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I have redness in eye since last 1 day. Itching is present and minimal swelling is also present. So please give its diagnosis and treatment.
Im 20 years old, im suffering from lazy eyes, wrinkles around my eyes Could you tell me some natural remedies for this problem?
My eye was squint. But there was vision in tat eye. I had operation but no vision improvements what shall l do now.
I lost a lot of weight suddenly and beause of that I got sunken eyes I'm trying really hard to pop the eye out but nothing seems to work please help me I apply almond under eye cream too. Please suggest me something that would work within a few days and the skin under my eye would pop out again also don't suggest expensive procedures as I still am a student and won't be able to afford it please suggest a cheap and effective method.
Diabetic retinopathy is an eye problem that can be caused by either type 1 or type 2 Diabetes Mellitus. Retinopathy occurs when diabetes damages the tiny blood vessels in the retina. The weakened blood vessels may leak fluid and blood.
Who are at risk for developing diabetic retinopathy?
Those with poorly controlled blood sugar levels are at a high risk of developing diabetic retinopathy. In addition, high blood pressure, high cholesterol, anemia, kidney disease and pregnancy can all place a patient at greater risk of suffering from diabetic eye disease.
How frequently should I get my eye examined?
If you have diabetes, you should get a yearly examination by your ophthalmologist. Once you develop diabetic retinopathy, your ophthalmologist may advise further investigations or treatment. A periodic follow up as advised by your ophthalmologist is mandatory. The frequency of these follow up visits is decided based on the severity of the disease.
What are the symptoms of diabetic retinopathy?
There may be no symptoms in the early stages, especially when the central portion of the retina is not involved. As the retinopathy progresses, you may have:
- Blurred vision.
- Floaters, which can look like black spots, little threads, or cobwebs.
- Bleeding in the eye causing sudden loss of vision.
- Temporary or permanent loss of vision.
- Pain is not a common feature of the disease.
I have red eyes from last few years. Please help me to get over this menace I will be highly thankful to you.
My eyes are getting red and water is coming, slightly irritating and feel like something is stuck when there is more irritation and water in eye. Can someone suggest me some eye drops. Actually one of my friends dad is an ophthalmologist and he told me to use milflox eye drops. Is it ok to use?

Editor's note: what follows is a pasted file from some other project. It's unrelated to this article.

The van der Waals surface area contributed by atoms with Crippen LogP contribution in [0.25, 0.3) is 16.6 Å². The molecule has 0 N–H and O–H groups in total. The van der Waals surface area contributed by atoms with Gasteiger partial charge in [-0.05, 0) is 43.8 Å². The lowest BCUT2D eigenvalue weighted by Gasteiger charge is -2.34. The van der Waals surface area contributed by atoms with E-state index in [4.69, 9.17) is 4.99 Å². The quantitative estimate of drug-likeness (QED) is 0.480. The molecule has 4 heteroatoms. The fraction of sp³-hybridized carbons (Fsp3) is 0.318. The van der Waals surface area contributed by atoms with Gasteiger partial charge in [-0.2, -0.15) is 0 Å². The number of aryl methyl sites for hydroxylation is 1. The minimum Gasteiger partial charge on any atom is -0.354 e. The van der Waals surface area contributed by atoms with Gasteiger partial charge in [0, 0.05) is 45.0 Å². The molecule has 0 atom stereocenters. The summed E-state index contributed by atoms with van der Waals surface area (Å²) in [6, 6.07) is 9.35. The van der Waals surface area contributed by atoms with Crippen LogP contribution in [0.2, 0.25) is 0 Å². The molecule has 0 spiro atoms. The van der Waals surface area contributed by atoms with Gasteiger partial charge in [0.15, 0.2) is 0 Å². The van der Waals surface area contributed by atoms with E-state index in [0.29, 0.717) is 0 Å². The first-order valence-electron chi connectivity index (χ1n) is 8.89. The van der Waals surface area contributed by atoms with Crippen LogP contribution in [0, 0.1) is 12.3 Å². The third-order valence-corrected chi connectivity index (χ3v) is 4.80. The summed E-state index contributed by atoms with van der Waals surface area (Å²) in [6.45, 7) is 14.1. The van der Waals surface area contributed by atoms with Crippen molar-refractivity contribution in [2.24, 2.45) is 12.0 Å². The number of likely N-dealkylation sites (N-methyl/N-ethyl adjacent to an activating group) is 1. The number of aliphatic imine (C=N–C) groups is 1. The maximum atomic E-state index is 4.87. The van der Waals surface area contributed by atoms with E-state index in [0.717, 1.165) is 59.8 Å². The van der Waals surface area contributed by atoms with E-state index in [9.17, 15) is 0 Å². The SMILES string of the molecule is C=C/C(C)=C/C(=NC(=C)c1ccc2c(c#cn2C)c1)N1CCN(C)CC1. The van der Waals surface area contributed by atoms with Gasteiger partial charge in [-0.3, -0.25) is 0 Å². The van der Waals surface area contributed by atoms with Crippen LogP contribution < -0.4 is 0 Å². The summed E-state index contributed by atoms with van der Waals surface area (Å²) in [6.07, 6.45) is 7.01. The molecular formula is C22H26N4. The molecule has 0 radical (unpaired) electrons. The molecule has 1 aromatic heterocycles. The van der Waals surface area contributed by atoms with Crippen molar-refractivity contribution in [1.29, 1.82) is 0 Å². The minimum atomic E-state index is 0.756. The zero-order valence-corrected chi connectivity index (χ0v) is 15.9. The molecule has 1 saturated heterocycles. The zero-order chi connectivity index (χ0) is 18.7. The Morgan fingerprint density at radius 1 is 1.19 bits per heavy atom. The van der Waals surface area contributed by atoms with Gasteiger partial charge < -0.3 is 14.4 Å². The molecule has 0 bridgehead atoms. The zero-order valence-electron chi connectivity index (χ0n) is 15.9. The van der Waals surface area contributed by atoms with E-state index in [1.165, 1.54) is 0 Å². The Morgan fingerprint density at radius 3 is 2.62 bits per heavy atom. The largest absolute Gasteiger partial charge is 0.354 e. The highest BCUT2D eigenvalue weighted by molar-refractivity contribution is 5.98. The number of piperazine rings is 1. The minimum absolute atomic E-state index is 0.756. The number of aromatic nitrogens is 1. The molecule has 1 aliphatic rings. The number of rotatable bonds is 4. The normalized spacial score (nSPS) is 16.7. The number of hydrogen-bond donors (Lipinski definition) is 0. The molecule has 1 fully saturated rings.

Computers, while wonderful, routinely stress your eyes. A name actually exists for this eyestrain—computer vision syndrome (CVS), and it’s often the No. 1 office health complaint.
You may have suffered from CVS symptoms after a long day at the ’puter yourself: fatigue, headache, dry eye, pain around the eyes, and trouble maintaining your focus. Your eyes are used to seeing sharp, well-defined details and contrasts, but computer screens flash soft images, which your eyes constantly try to put in better focus. Making a few minor adjustments to your screen time, however, can help you avoid CVS.
1. Use proper lighting. When on the computer, your ambient lighting should be about one-half that used in most offices. Bright ambient light causes glare. Reduce it by closing drapes, shades, or blinds and using lower-intensity bulbs. Also, try to position your monitor so the windows are to the sides of the monitor instead of in front or back of it.
2. Cut glare further. Install an antiglare screen, paint bright white walls a darker color with a matte finish, or use a computer hood.
3. Adjust the monitor. Position it 20 to 30 inches from your eyes or about an arm’s length away. The top should be at or below eye level.
4. Increase the font. If you constantly lean forward to read small type, switch to a larger font size, or zoom in to increase the page size.
5. Blink, blink, and blink. You blink about five times less than normal when on the computer, according to optometrist Larry K. Wan, OD, with the Family EyeCare Center in Campbell, California. This can trigger dry eyes. To keep your eyes well-lubricated, try this: Every 30 minutes, blink 10 times by closing your eyes very slowly as if falling asleep.
6. Take 10. Make sure to take a 10-minute break each hour. And every 30 minutes, do this exercise: Look away from the screen, and focus on a distant object for about five to 10 seconds. Or look far away at an object for 10 to 15 seconds and then nearby for 10 to 15 seconds. Go back and forth 10 times.
7. Do an eye meditation. Rub your palms quickly together until they feel warm. Cup them over your closed eyes. Feel the heat emanating from your palms, but don’t touch your eyelids. “You want complete blackness, and it takes about six minutes to get rid of any afterimages,” says Meir Schneider, PhD, LMT, of the School of Self-Healing in San Francisco. Sit quietly in this position, and slow your breathing to a steady rise and fall. This deep relaxation helps to soothe both eyes and body. Do this at least three times a day or whenever you need a quick eye break.